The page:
June 24, 2017
June 24, 2017
June 28, 2017
In recent years, there has been increasing interests backed by research, public policy, national initiatives, and funding to increase the number and diversity of engineering college graduates. Although more students from underrepresented groups are completing bachelor's degrees in engineering, these groups are not pursuing graduate degrees or professions in an engineering field. Whether focusing on retaining students or employees, studies have shown that engagement is a key indicator of retention. A recent study has linked in- and out-of-class activities that students experience during college to their engagement in the workplace and their overall well-being after college. However, when compared to students of other majors, engineering students are less likely to participate in extracurricular activities. By understanding students’ perceived benefits and motivations for pursing out-of-class activities, we can begin to understand how these activities bolster student engagement in and outside of the classroom, which in turn can lead to increased retention rates of underrepresented groups in engineering. The purpose of this exploratory case study is to gain a deeper understanding of undergraduate engineering student engagement from the perspective of underrepresented groups. This research sought to understand how “fun” manifests itself in the lives of underrepresented students and how “fun” is linked to student engagement in in- and out-of-class activities. This case study used semi-structured interviews to investigate two students’ (one Hispanic male and one White female) meaning of “fun” as they described their participation in-class and out-of-class activities. The interviews were conducted, transcribed, and analyzed using a version of whole text analysis and inductive coding. The major theme that emerged was the importance of fun when participating in both in-class and out-of-class activities. Fun in out-of-class activities was associated with the development of a well-rounded engineer who can effectively manage the dynamics of work/life balance. The interview participants described in-class fun they provided examples of when they participated in deep-learning experiences that increased their levels of engagement. This research contributes a different perspective on engineering engagement in higher education and supports the value of out-of-class activities in the development of underrepresented engineering student. Analysis of perceptions of the two interview participants suggest that the idea of “fun” in the lives of underrepresented, undergraduate engineering students is an interesting and relevant topic for future research with the potential to increase graduation and retention rates.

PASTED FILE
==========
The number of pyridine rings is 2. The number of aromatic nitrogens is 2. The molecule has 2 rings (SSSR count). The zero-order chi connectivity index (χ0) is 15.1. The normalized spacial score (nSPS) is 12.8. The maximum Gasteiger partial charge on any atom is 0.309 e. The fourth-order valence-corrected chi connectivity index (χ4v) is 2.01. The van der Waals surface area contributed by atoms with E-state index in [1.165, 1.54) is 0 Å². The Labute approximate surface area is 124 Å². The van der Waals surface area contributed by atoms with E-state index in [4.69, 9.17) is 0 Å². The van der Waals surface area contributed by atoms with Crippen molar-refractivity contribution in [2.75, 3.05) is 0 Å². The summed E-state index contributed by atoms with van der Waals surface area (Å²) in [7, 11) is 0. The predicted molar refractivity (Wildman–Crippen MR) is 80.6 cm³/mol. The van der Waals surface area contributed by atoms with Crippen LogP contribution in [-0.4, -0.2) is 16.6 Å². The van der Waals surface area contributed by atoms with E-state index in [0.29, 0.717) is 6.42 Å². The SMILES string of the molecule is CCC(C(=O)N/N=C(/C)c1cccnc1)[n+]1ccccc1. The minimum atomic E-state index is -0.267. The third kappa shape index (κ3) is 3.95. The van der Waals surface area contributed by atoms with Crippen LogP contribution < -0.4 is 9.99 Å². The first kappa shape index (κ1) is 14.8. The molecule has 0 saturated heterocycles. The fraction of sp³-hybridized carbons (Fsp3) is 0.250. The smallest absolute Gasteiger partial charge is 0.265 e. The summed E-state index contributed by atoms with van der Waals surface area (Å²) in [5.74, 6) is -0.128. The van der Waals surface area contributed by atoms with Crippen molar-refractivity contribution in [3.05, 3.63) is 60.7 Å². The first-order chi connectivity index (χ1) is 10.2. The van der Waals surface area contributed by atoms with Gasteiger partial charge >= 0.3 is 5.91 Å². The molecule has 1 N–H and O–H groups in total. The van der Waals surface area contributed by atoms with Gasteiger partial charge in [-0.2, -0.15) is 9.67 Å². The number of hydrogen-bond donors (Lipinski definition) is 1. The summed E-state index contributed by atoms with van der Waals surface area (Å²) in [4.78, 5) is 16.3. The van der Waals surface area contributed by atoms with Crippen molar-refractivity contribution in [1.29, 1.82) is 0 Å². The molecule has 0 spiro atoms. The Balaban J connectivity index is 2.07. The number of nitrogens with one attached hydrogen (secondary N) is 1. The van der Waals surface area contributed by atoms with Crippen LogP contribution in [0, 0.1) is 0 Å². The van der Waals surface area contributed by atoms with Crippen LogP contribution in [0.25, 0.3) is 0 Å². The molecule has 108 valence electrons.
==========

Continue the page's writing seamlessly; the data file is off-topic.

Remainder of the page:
Purchase, J. M., & Simmons, D. R. (2017, June), Exploring the Meaning of Fun: A Missed Opportunity to Retain Underrepresented Groups in Engineering? Paper presented at 2017 ASEE Annual Conference & Exposition, Columbus, Ohio. https://peer.asee.org/28339
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